The holidays should be a time of enjoyment for breastfeeding moms. We hope you find these tips helpful as you deal with keeping you and your child happy while balancing the festive season.
The holidays (whichever you celebrate) are a time of fun and family. Becoming a parent brings new meaning to the way we feel about the holidays. It’s all about carrying on traditions that were special to us as children and creating new ones that are unique to our own growing families.
But of course, it’s not all carefree and simple, as it was when we were the little ones. There’s usually a fair amount of stress that comes along with all the preparation of making everything happen. Visiting with family can come with it’s own pressures and stressors, especially when there are people who don’t quite understand what we do. This includes attachment parenting, no-apologies breastfeeding and an off-the-beaten-path parenting style that many of our Mothering.com readers can relate to. This should be a time of enjoyment – don’t lose sight of that in the crazy whirlwind of holiday mayhem!
Here are some helpful tips to keep your child (and yourself!) happy, deal with family and stress and maintain your breastfeeding relationship and sanity:
- In all the hustle and bustle to accomplish all that you want, don’t forget to take breaks to nurse: Respond to your child’s needs and give yourself a rest from time to time. Your nursing sessions may be the only time you sit down all day on some days – take advantage of that!
- Nourish your body and take care of yourself: Be sure to eat well – snack often and eat nutritious foods that will give you the energy you need to get through the day. It’s helpful to make snacks ahead of time that are easy to grab and eat. Stay hydrated with lots of water (but you can certainly responsibly enjoy an “adult beverage” if you’d like to). Keep in mind that large amounts of sage, thyme, rosemary, parsley and peppermint can sometimes cause a decrease in supply. Breastfeeding burns a ton of calories so eat frequently and don’t feel guilty about indulging in a few special treats you really love – but balance it out with healthful choices, too.
- Dress in clothes that you feel comfortable nursing in (a.k.a. easy boob access): It’s much easier to feel comfortable nursing in whichever environment you’re in and among others when you don’t have to fuss with a top that makes your breasts hard to access. Wearing a tank top under your shirt is a brilliant idea – pull your top layer up and your tank top down.
- Take time to step away if you want: I totally encourage mamas to nurse their babies wherever they’re comfortable – whether that’s in the middle of opening gifts or dinner, surrounded by people, or going off to a quiet room away from the crowd. You should do what feels best for you and your babe! Sometimes little nurslings are easily distracted and need a break from all the stimulation. Or maybe you need a break and nursing a baby is the perfect “escape” as well as a chance for a reset and reconnection for an upset little one.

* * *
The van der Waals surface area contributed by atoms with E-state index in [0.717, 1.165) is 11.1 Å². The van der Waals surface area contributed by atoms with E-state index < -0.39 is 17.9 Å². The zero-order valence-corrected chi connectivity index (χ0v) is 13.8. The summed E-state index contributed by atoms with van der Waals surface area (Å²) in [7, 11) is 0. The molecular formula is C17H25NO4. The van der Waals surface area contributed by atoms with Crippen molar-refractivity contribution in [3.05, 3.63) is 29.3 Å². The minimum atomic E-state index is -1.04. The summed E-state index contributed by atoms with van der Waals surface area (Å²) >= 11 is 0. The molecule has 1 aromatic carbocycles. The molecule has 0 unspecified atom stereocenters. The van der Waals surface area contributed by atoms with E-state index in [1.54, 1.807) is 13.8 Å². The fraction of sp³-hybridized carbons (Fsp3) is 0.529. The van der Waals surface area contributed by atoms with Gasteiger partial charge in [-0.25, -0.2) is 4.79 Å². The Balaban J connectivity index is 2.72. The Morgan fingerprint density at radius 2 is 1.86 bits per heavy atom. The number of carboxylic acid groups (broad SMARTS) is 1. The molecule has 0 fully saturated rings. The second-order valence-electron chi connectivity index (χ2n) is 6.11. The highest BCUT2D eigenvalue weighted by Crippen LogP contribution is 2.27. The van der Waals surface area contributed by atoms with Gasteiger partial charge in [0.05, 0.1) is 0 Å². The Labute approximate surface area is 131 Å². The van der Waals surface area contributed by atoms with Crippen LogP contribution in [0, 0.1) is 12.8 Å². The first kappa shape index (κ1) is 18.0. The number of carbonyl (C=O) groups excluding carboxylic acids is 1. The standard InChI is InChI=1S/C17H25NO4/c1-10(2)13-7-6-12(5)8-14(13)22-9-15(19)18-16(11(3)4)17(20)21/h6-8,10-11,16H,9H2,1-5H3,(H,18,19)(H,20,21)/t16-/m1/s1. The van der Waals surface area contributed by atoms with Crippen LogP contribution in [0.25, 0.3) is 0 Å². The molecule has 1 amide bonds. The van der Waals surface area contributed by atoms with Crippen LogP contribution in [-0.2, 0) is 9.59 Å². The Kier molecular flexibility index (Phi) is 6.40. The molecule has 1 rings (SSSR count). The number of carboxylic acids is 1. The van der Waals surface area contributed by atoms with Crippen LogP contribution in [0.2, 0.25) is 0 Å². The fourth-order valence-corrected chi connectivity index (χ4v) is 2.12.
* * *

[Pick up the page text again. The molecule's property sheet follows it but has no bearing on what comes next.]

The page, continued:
- Plan around your baby’s schedule: If that means you’ll be late for an event, send a text and know that people will understand. We operate on “mom time” and we aren’t always able to follow everyone else’s time schedule to a T.
- Delegate and ask for help: If you’re a “type A” personality and love to do everything yourself (like me!), it can be difficult to ask for help… but delegate what you can and take some pressure off of yourself! There are usually simple tasks on your “to do” list that someone else can easily handle under your instruction.
- Follow your child’s lead: Don’t forget to nurse on cue, respond to your child’s needs and remember that they need and depend on you. Forget the clock.
- Wear your baby: I don’t know how I would have accomplished anything without wearing my babies. Plus, keeping them close makes for easy responding to nursing cues. Your baby will be close to your heart (right where they want to be!), comfortable and happy.
- Don’t let criticism get to you: There will always be people in life who just don’t understand how we mother… and that’s okay! There are many reasons, some being lack of knowledge or experience, generational differences and sometimes they just haven’t seen things (like an older nursling). Know that you’re doing what’s best for you and your family and that’s what matters. It can be hard – and sometimes hurtful – when people question or criticize the way we care for our children. But let it roll off of your back, smile and say “this is what works for us!” Remember that they love you and are probably just uninformed.
- If you’re traveling with a breastfed baby, remember to allow lots of extra time: While it can definitely be easy, you may find that your schedule might not go exactly as planned. Take frequent breaks if you need to, bring extra clothes and snacks just in case, and take lots of deep breaths – you’ll arrive at your destination eventually. Of course, never take a baby out of their carseat in a moving vehicle – take time to pull over for a break to nurse. Plane travel with a breastfed baby can be super simple since breastfeeding (the suckling action) helps to equalize ear pressure when taking off and landing. Definitely wear your baby in a carrier for easier navigation through airport and use a backpack as your carry-on.
- Remember to have fun: Life is so precious and short. Take it all in and celebrate life, love and the magic of the holiday season. I wish you and your family the best end of 2016 and a fresh, exciting and prosperous 2017! Our children are only little once and it all goes so fast – enjoy every minute!